A think tank that works from 2,000 years of Christian social thought spends most of its time on theoretical concepts. Corporately, we try to apply justice, responsibility, freedom, dignity, and community to the issues of today.
The good news is, we stand on the shoulders of giants. There is much to be learned from the Christian social theorists who have gone before us. They’ve not been made irrelevant by technology or post-modernism, and I’m not embarrassed to admit that I have learned more from dead people than living ones. My reading strategy aims for 1/3 works more than 100 years old that stand the test of time, 2/3 divided between topical and biographical works taking the broad view of history.
But there are times when the big picture, the broad sweeps, are not quite enough.
In the Pennings family as we approach Christmas 2013, the Christian word is focused more personally than in the social lessons that frame our daily work. Kathy and I have been blessed with the loving and faithful guidance of parents who have provided both examples and wisdom for us throughout our lives. Yet as I write this, Kathy’s dad is resting in palliative care, while my mom awaits surgery to deal with a newly diagnosed cancer.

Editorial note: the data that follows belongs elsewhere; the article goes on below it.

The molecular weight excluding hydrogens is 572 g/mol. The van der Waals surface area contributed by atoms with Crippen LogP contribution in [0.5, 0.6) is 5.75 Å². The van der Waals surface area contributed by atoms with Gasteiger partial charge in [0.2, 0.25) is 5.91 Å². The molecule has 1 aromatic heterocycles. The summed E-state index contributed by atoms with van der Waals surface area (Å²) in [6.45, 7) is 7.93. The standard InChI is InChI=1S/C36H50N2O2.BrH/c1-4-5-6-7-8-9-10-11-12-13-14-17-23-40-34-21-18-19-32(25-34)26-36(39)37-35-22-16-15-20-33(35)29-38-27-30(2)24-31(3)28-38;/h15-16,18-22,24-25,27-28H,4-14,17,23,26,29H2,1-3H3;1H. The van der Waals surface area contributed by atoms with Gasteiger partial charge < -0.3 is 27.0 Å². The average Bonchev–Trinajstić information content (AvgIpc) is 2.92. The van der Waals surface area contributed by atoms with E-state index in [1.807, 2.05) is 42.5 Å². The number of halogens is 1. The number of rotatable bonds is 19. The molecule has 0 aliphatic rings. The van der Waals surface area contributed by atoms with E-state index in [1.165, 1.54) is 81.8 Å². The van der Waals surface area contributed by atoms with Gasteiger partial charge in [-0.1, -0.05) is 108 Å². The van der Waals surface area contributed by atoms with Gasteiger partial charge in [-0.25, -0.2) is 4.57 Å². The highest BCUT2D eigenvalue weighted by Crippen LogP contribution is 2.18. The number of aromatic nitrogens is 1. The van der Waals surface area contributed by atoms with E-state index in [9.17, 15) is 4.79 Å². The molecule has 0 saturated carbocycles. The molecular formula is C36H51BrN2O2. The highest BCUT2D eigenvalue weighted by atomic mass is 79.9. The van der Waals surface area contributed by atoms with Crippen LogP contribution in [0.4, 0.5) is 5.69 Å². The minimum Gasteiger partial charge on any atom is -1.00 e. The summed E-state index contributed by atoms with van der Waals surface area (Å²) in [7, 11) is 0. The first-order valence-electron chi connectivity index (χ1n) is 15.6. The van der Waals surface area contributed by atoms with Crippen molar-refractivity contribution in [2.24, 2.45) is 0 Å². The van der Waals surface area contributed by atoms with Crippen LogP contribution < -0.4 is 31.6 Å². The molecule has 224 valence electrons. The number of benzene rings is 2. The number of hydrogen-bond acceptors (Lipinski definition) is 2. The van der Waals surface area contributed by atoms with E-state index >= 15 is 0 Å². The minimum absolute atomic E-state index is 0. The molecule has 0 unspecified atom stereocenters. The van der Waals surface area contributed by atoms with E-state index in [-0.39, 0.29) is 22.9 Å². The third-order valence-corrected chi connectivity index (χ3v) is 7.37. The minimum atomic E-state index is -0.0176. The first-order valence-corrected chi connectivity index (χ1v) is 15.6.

Our December conversations have been personal and somber, especially as we 3500 km away from our parents and suffer each goodbye with pain and uncertainty. But we are also profoundly hopeful.
Cardus speaks of two thousand years as an explicit reference to a real historical event that occurred an ocean away in a culture far removed from ours. Yes, we believe the biblical account of a baby born to a virgin in a Bethlehem stable—this is real history with significant social and personal import. The perfect life of Jesus Christ of Nazareth formed a substitute for the lives that we have not properly lived; his death satisfies the justice of God and relieves us of our debts.
We are not an evangelical organization whose mission is proselytizing all to believe in the Christian gospel. We are an organization focused on the social and cultural implications of that gospel. But without the birth, life, and death of one Jesus of Nazareth, 2,000 years ago in Bethlehem, our work would be nonsensical. And without the birth, life and death of Jesus of Nazareth, both the Cardus family and the Pennings family would be facing the end of 2013 with despair. But we aren’t.